Hyundai i-Drive

Prithvi Radhakrishna | Roadtest | April 3, 2013
Hyundai i-Drive

It has perhaps been one of the best thought out drives of modern times. Amidst fears of declining sales in the auto industry Hyundai India recently chose to celebrate the success of one of its most popular small cars – the i10. Hyundai flagged off a cross country drive initiative called “i-Drive India”. The purpose was to celebrate their over twelve lakh happy customers who have bought this model globally. The participants experience a number of extra features while driving a special edition iTech i10 both within the city as well as on the highway.

The drive commenced from Delhi covering cities like Jaipur, Udaipur, Silvassa, Mumbai, Goa, Hubli, Bangalore, Coimbatore, Kochi, Salem, Chennai, Vijayawada, Vishakhapatnam, Bhubaneshwar, Kolkata, Gaya, Varanasi, Agra and Jammu. We participated in the drive on the route from the city of Varanasi to the National Capital via the scenic town of Agra.

In perspective, the special edition i10 carries forward Hyundai’s fluidic sculpture which now bears an enhanced exterior design. This is seen especially in the body graphics with an iTech sticker.

An exciting change can be noticed is in its spruced up interiors. The i10 now comes loaded with a whole lot of features that comprise of red and beige upholstery, a black front dash with red plastic insert, an audio system with Aux-in, USB and Bluetooth connectivity. For better functionality, a steering mounted Bluetooth control further enhances the in cabin experience. A rear view parking camera with ECM is a welcome addition as it comes in handy while parking in confined spaces.

It still sports the original features: pulled back headlamps, chrome highlighted grille, an integrated air vent within the front bumper, fog lamps, side view mirrors with inserted turn indicators, plastic wheel covers and pair of elegant looking tail lamps.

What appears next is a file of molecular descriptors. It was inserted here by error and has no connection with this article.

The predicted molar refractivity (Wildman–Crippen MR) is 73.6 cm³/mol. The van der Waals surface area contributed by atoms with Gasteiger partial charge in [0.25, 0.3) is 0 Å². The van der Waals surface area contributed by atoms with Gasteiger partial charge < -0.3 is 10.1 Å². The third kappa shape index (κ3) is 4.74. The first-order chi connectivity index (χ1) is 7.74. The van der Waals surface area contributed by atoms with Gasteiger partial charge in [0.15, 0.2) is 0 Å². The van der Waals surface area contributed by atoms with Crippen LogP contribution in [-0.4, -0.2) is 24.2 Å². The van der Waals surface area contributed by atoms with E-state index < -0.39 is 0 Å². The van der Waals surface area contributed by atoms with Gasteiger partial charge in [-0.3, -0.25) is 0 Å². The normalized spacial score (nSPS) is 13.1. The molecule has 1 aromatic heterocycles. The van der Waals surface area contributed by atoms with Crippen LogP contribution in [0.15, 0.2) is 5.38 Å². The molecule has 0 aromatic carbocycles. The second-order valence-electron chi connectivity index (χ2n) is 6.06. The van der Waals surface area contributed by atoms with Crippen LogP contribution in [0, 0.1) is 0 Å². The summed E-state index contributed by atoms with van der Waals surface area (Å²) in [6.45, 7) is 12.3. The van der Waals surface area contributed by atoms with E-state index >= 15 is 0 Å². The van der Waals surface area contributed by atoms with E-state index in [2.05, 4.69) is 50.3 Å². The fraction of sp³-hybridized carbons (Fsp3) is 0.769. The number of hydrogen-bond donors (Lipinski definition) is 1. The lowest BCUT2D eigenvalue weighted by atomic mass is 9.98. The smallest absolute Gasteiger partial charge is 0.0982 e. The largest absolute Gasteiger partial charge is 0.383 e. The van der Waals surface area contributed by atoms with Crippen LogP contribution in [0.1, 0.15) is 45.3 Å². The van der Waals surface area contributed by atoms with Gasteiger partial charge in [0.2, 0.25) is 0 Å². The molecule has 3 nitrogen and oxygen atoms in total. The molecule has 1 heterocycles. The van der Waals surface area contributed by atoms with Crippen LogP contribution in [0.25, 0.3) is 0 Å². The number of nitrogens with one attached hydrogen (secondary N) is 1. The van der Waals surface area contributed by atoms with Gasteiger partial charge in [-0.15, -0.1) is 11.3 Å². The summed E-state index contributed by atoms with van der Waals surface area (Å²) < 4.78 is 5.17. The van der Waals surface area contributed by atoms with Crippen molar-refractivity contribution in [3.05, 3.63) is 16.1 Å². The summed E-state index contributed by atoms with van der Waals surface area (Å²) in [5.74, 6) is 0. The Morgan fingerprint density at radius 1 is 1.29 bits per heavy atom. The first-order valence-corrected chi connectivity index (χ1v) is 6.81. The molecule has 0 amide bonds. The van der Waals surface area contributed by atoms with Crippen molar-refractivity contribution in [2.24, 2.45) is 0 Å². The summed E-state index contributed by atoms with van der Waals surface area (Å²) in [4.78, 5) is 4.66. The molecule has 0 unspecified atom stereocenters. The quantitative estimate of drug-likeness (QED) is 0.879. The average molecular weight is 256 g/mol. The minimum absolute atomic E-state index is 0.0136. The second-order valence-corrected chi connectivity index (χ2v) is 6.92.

No technical changes have been made to the heart of the machine. Nevertheless just to refresh your memory, the i10 features a 1.2 Kappa 2, 4 cylinder, 16 valve DOHC engine with VTVT. The total power output of this 1197cc unit stands at 80 PS with 11.4 kgm of torque. Having specified that, our drive commencing from Varanasi was a bit chaotic due to the small town’s traffic but we were able to catch the sunrise on the banks of the Ganga. Within the city, the i10 excellently negotiates its way through congested city roads skimming over potholes and broken surface with ease.

Out on the highway, this small hatchback feels pretty nippy due to its compact size although overtaking at times requires one to downshift in order to get ahead. A good steering feel with precise input enhances user experience. However, the only aspect which goes against it is its high speed capability.

As experienced on our way from Varanasi to Agra and then to Delhi via the Yamuna Expressway managing the i10 is pretty nerve racking if you suddenly apply brakes. As for the ride, the McPherson Strut with Coil Spring in the front along with coupled torsion beam axle with coil springs at rear did a decent job in providing a comfortable ride.

On the whole, initiatives like the “i-Drive India” provide an entirely different perspective to experiencing a vehicle.

To be frank, I have not been a huge fan of the i10 but after having been on this trip it seems to have grown on me simply due to its practicality, affordability and the kind of features that this small hatchback has to offer.

 
 
 
 
 
 
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